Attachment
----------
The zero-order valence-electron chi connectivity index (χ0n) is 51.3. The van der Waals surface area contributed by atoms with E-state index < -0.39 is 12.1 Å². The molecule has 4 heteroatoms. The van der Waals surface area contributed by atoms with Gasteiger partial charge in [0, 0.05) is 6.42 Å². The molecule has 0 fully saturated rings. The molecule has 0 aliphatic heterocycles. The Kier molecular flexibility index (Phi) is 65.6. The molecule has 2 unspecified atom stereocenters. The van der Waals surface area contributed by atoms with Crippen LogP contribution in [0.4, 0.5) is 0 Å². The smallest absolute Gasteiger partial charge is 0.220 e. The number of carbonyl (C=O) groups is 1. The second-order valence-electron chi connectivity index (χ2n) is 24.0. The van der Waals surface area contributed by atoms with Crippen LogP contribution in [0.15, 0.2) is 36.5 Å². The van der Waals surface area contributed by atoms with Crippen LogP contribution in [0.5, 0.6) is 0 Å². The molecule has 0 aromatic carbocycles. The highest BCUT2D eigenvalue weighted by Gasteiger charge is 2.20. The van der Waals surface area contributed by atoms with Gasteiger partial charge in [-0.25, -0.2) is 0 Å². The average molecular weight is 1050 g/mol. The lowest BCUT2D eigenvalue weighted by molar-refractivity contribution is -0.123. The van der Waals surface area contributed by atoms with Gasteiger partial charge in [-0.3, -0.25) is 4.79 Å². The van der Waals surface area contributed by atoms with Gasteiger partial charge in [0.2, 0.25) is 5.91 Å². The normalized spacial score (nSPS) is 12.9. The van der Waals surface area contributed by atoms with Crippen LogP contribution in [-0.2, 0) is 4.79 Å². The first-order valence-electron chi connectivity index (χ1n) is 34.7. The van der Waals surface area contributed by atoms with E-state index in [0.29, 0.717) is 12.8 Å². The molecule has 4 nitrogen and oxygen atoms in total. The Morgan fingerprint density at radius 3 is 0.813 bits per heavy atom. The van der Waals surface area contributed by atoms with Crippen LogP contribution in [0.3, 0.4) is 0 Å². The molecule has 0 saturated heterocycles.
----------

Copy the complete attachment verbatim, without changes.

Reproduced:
The zero-order valence-electron chi connectivity index (χ0n) is 51.3. The van der Waals surface area contributed by atoms with E-state index < -0.39 is 12.1 Å². The molecule has 4 heteroatoms. The van der Waals surface area contributed by atoms with Gasteiger partial charge in [0, 0.05) is 6.42 Å². The molecule has 0 fully saturated rings. The molecule has 0 aliphatic heterocycles. The Kier molecular flexibility index (Phi) is 65.6. The molecule has 2 unspecified atom stereocenters. The van der Waals surface area contributed by atoms with Crippen LogP contribution in [0.4, 0.5) is 0 Å². The smallest absolute Gasteiger partial charge is 0.220 e. The number of carbonyl (C=O) groups is 1. The second-order valence-electron chi connectivity index (χ2n) is 24.0. The van der Waals surface area contributed by atoms with Crippen LogP contribution in [0.15, 0.2) is 36.5 Å². The van der Waals surface area contributed by atoms with Crippen LogP contribution in [0.5, 0.6) is 0 Å². The molecule has 0 aromatic carbocycles. The highest BCUT2D eigenvalue weighted by Gasteiger charge is 2.20. The van der Waals surface area contributed by atoms with Gasteiger partial charge in [-0.25, -0.2) is 0 Å². The average molecular weight is 1050 g/mol. The lowest BCUT2D eigenvalue weighted by molar-refractivity contribution is -0.123. The van der Waals surface area contributed by atoms with Gasteiger partial charge in [-0.3, -0.25) is 4.79 Å². The van der Waals surface area contributed by atoms with Gasteiger partial charge in [0.2, 0.25) is 5.91 Å². The normalized spacial score (nSPS) is 12.9. The van der Waals surface area contributed by atoms with Crippen LogP contribution in [-0.2, 0) is 4.79 Å². The first-order valence-electron chi connectivity index (χ1n) is 34.7. The van der Waals surface area contributed by atoms with E-state index in [0.29, 0.717) is 12.8 Å². The molecule has 4 nitrogen and oxygen atoms in total. The Morgan fingerprint density at radius 3 is 0.813 bits per heavy atom. The van der Waals surface area contributed by atoms with Crippen LogP contribution in [0.3, 0.4) is 0 Å². The molecule has 0 saturated heterocycles.